Irish Summer (A Very Short Story in the style of Cynthia Rylant)
That summer seemed to last forever. Every morning my mother would wake my sister and I and slather us in SPF 30 Coppertone and make us put on our dry bathing suits under our tennis whites for camp (just as she did every summer). But that summer the damp air was as cold as the sticky sunscreen that she squirted out of the pink bottle with the picture of the dog tugging on the little girl’s bathing suit. I had to put on my ugly white sweatshirt over my polo shirt, and under my white shorts my legs had goosebumps.
I wished I could wear jeans instead.
That summer, as I wheeled my bike from under the porch overhang to the rack on the back of my mother’s car, bits of wet, green grass stuck themselves to my white sneakers. Usually, the drizzle would have already started up, but that wasn’t a guarantee that I’d be let out of my freezing, miserable first-block swimming lesson. If you’ve ever been forced to swim outside in fifty-eight degree weather, you can probably imagine my simmering resentment for Chris, my relentlessly determined swim coach.
That summer, standing in our kitchen and breathing loudly and stirring lemon into her tea, my Nan told me, “This is an Irish summer,” and, being Irish herself, she seemed to enjoy it. Easy for her to say: she spent most of it sitting under the porch overhang, wearing a sweater, and watching the birds hop around our yard.
Meanwhile, that summer I stood shivering and drenched in a line of campers at the edge of the outdoor pool, wishing I was baking hot and desperate to dive in, I biked through cold puddles of mud, wishing I was skidding across dry sand, I played game after game of Uno in the tennis house while it poured, wishing I was suffering through a tennis lesson instead. (I hated, and still hate, tennis.) I wished the Irish would take their stupid summer back and return the long, hot East Hampton summer days that I’d previously been accustomed to.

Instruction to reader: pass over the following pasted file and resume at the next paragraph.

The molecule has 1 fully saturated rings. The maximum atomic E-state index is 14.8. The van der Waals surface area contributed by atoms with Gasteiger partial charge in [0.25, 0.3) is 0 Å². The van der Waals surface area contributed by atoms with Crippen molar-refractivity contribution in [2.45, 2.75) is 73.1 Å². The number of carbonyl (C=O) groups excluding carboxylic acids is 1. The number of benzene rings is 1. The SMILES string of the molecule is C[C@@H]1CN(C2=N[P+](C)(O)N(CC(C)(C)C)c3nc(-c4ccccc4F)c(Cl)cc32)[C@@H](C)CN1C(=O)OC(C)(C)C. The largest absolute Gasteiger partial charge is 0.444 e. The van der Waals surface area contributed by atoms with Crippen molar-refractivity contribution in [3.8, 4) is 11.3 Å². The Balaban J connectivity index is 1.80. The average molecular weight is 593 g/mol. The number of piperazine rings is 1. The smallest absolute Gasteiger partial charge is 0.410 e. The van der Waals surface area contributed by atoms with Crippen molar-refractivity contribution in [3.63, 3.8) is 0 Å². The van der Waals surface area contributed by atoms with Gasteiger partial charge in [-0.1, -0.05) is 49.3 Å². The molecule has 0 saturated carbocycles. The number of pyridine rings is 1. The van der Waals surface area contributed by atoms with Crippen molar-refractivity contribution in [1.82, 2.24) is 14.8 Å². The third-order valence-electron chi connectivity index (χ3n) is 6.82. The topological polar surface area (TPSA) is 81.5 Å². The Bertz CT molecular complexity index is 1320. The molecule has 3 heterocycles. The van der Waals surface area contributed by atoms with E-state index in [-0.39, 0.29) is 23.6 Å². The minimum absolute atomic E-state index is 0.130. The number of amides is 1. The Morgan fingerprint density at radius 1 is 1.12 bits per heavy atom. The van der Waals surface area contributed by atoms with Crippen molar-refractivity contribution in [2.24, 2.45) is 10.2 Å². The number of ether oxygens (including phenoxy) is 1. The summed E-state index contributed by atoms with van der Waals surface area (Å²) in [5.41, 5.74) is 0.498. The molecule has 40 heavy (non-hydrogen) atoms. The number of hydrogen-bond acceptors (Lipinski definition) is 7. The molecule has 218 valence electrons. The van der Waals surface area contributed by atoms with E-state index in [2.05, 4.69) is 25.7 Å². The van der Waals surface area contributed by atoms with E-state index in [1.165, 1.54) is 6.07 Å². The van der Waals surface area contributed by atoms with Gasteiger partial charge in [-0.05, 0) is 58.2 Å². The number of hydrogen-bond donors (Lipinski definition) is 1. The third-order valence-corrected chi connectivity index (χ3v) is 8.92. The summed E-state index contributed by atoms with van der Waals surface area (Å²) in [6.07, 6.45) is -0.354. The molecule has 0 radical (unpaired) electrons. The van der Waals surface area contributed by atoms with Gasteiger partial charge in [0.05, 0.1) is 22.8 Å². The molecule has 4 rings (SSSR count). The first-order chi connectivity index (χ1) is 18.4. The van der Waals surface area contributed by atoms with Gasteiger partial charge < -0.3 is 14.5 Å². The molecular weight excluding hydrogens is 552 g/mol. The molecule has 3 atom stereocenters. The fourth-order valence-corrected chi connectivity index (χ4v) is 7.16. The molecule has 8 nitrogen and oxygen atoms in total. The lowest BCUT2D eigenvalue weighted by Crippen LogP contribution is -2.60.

An example of an “And” Series.
 An example of Value-Added Parentheses.
 I added more description here because Rylant is a very descriptive author and I wanted the reader to picture the sunblock bottle.
 In a few books, including An Angel for Solomon Singer, Rylant sets off a short sentence in its own paragraph for emphasis.
 I was trying to create parallel sentence structure here by beginning several sentences with “that summer.” Rylant does this in When I Was Young in the Mountains -- she starts more than half the sentences with the title phrase.
 I was trying to make this story driven by the setting, so I put in lots of little details about the place.
 This is an example of Breaking the Fourth Wall.
 Another “And” Series.
 This is an example of putting dialogue in the middle of a longer sentence, which she does several times in An Angel for Solomon Singer.
 I modeled this “seesaw” sentence after a favorite of mine from Solomon Singer: “So much of Indiana was mixed into his blood that even now, fifty-odd years later, he could not give up being a boy in Indiana and at night he journeyed the streets, wishing they were fields, gazed at lighted windows, wishing they were stars, and listened to the voices of all who passed, wishing for the conversations of crickets.”
 Another Value-Added Parentheses.